Jeff Bezos cannot promise that Amazon employees will not have access to data from independent sellers
At Wednesday’s antitrust hearing, Amazon and its CEO Jeff Bezos came under fire from lawmakers over the company’s alleged use of third-party vendor data in developing its own products.
Earlier this year, The Wall Street Journal reported that Amazon employees have access to sales data from independent sellers in its market to help the company develop competitive products for its private label. Amazon has a policy that bans the practice, but legislators like Rep. Pramila Jayapal (D-WA) focused on the company’s enforcement of that policy.
“Let me ask you, Mr. Bezos, does Amazon ever have access to and use seller information when making business decisions?” Jayapal asked.
Bezos emphasized the company policy that forbids the practice, but said, “I cannot guarantee that that policy has never been violated.” He continued, “We will continue to investigate that very carefully. I’m still not satisfied that we got to the bottom of it and we’ll keep looking at it. It’s not as easy as you might think because some of the sources in the article are anonymous. ‘
Before the logThe report came out, Amazon had told Congress that it doesn’t have access to sales data to guide the launch of its own products. “Our motive is to help the seller succeed because we rely on them,” said Nate Sutton, Amazon general adviser, said at a hearing last July. “They have many options. So we apply the same criteria to both and we don’t use their individual data when making decisions to launch private brands. ”
Documents from the hearing on “Online platforms and market power: examining the dominance of Amazon, Apple, Facebook and Google” pic.twitter.com/Ypvxhm7asA
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Antitrust activists have long been concerned about Amazon’s power over independent sellers on its platform and how it could use that power to launch competitive products. In a pivotal 2017 law review articleAntitrust scientist Lina Khan described it as a classic example of infrastructure discrimination, writing, “Amazon itself effectively controls the infrastructure of the Internet economy.”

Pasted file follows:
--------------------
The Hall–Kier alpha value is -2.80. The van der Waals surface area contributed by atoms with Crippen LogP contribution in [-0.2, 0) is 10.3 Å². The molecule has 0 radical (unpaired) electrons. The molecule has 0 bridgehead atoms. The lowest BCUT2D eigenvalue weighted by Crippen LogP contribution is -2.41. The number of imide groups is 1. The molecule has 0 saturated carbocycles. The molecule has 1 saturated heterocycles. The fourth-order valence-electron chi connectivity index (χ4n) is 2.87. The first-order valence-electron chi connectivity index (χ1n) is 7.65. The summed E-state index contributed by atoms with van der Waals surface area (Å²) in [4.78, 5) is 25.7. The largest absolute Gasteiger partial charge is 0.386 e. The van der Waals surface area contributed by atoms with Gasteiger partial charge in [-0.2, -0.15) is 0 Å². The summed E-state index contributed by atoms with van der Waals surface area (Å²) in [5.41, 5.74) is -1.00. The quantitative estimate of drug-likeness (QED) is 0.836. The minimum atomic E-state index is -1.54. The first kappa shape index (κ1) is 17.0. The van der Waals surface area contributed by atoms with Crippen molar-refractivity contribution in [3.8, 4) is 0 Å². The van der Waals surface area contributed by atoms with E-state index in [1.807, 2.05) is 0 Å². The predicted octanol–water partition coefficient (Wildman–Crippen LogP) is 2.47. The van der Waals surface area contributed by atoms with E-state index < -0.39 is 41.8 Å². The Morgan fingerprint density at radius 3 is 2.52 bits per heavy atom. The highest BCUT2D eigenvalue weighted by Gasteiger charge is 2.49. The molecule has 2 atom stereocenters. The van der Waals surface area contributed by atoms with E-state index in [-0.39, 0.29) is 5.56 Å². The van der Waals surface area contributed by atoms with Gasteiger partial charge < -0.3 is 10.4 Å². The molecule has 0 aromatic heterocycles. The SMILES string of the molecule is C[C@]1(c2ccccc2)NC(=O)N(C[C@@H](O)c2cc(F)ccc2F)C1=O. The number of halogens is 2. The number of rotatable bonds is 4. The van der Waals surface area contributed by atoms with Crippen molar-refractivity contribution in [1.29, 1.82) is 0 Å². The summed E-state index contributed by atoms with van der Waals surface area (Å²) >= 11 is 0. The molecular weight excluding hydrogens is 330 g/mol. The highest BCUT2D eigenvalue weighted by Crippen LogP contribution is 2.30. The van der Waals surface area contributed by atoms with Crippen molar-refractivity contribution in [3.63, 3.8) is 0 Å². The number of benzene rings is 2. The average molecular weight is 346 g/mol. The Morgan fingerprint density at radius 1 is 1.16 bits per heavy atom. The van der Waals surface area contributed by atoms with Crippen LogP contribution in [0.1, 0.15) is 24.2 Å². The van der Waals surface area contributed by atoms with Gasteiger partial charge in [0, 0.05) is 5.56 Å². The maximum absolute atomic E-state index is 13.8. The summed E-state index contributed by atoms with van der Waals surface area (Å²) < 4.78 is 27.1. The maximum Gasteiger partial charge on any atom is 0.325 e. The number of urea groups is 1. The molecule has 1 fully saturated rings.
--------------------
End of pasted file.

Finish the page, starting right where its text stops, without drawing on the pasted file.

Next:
Still, Jayapal cited documents obtained and interviews conducted during the commission’s investigation that cast doubt on Amazon’s ability to enforce its policy against seller data interception. “The committee has interviewed employees who say that these breaches are mostly common,” said Jayapal.
Collection of aggregated data is permitted under Amazon policy, but not under specific seller data. However, Jayapal argued that aggregated data could still provide Amazon with “detailed data” on specific product categories.
“So you can set the rules of the game for your competitors, but not for yourself,” said Jayapal.
Bezos also caught fire by Rep. Lucy McBath (D-GA) on Amazon’s ability to “systematically block sellers” from selling specific products, citing the direct testimony of a seller who thought she was blocked.
“I don’t think that’s systematic,” said Bezos. “Third-party sellers are generally doing great on Amazon.”